Technique is what it’s all about, and as Mr. Johnston explains, the big differ­ence in fly fishing is that the fisherman is working with the weight of the line rath­er than the weight of a hook, bait and sinker on a light line.

“Fly fishing is not difficult, it’s just dif­ferent,” he said. “It involves different me­chanics of delivering a fly. In convention­al fishing, the object you’re casting has weight and pulls the line off the reel. In fly fishing, the line has the weight and it pulls the fly off the reel.”

The line is classified by weight, and Mr. Johnston generally steers beginners toward a five-weight line. In essence, the fisherman is casting the line rather than what’s on the end of it.

“We have to have a back cast that sets up the forward cast. That’s the crux of my whole class, getting people to back cast. One you stop [the back cast] the rod will load, and it stores the energy and they can throw it forward.”

Besides the difference in casting tech­nique, the selection and even the craft of producing lures set fly fishing apart. Mr. Mullin said the best fly fishermen become adept entomologists, studying the insect larvae that live under rocks and in the wa­ter of the stream bed in order to learn what kind of fly will work best.

Learning to tie flies is not mandatory, since almost every variation of fly is avail­able commercially and costs have come down. However, many fly fishermen con­tinue to tie their own flies, believing they can produce better results than the store-bought versions.

The popularity of trout fishing in Iowa has escalated in recent years, and some 49,000 people – more than 43,000 of them state residents – paid a $12.50 trout fee ($15 for non-residents) on top of their regular fishing license. The extra fee pays for stocking trout, because they do not re­produce naturally in the vast majority of Iowa’s streams and rivers.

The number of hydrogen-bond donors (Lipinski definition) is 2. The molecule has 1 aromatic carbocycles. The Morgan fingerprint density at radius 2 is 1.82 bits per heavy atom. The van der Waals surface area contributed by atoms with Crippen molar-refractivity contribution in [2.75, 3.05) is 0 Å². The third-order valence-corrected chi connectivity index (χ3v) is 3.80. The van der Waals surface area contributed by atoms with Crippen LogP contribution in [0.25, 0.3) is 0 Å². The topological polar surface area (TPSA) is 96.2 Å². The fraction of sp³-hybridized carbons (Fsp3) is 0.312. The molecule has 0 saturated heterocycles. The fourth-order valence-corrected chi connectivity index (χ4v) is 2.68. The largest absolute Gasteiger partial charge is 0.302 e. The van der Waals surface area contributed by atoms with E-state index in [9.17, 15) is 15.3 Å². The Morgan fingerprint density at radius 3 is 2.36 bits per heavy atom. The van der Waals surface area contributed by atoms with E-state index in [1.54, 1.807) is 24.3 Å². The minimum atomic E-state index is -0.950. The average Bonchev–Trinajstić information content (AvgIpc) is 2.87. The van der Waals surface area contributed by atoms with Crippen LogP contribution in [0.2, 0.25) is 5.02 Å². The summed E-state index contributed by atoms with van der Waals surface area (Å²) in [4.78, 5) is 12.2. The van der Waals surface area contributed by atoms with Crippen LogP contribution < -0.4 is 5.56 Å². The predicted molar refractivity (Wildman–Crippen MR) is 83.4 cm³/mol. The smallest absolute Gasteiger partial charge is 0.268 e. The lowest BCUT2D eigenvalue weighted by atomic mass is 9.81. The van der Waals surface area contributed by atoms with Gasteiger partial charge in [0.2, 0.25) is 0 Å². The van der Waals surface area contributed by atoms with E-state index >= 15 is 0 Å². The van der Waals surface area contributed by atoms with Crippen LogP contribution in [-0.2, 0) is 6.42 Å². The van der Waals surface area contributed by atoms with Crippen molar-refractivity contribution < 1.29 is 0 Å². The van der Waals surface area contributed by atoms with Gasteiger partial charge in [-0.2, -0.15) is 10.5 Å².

While the number of fishing licenses sold in Iowa has been relatively flat, the number of trout permits sold has risen steadily, according to the state’s Depart­ment of Natural Resources.

“That growth is partly attributable to our bringing trout to parts of the state that can’t ordinarily support trout through the summer months,” said Mike Steuck, Iowa DNR fisheries supervisor in northeast Iowa.

Mr. Steuck said winter trout stocking is now performed in 26 of the state’s largest cities, and usually generates large turnouts of fishermen – including significant num­bers from Minnesota and Wisconsin, which don’t have winter trout fishing seasons.

One stocked stream is McLeod Run in Cedar Rapids, the state’s best-known ur­ban trout fishery. Fed by two springs, the clear-running stream is capable of sup­porting trout life and reproduction year-around, Mr. Steuck said. The stream has suffered intermittent fish kills, however, primarily due to hot summer runoff from paved surfaces, and is restocked every year.

The DNR stocks brown trout, brook trout and rainbow trout, of which only one species, the brook trout, is indig­enous to Iowa. Most of the state’s trout fishing action is concentrated in the Drift­less Area in northeast Iowa, Mr. Steuck said, along such popular water routes as the Yellow River, North Bear Creek and South Bear Creek.

Most of the fish are “stocked as catch­able” at eight to 10 inches in length, Mr. Steuck said. But for those who have the patience and skill, there have been old­er trout, up to two feet in length, caught in stretches of some of Iowa’s best trout streams.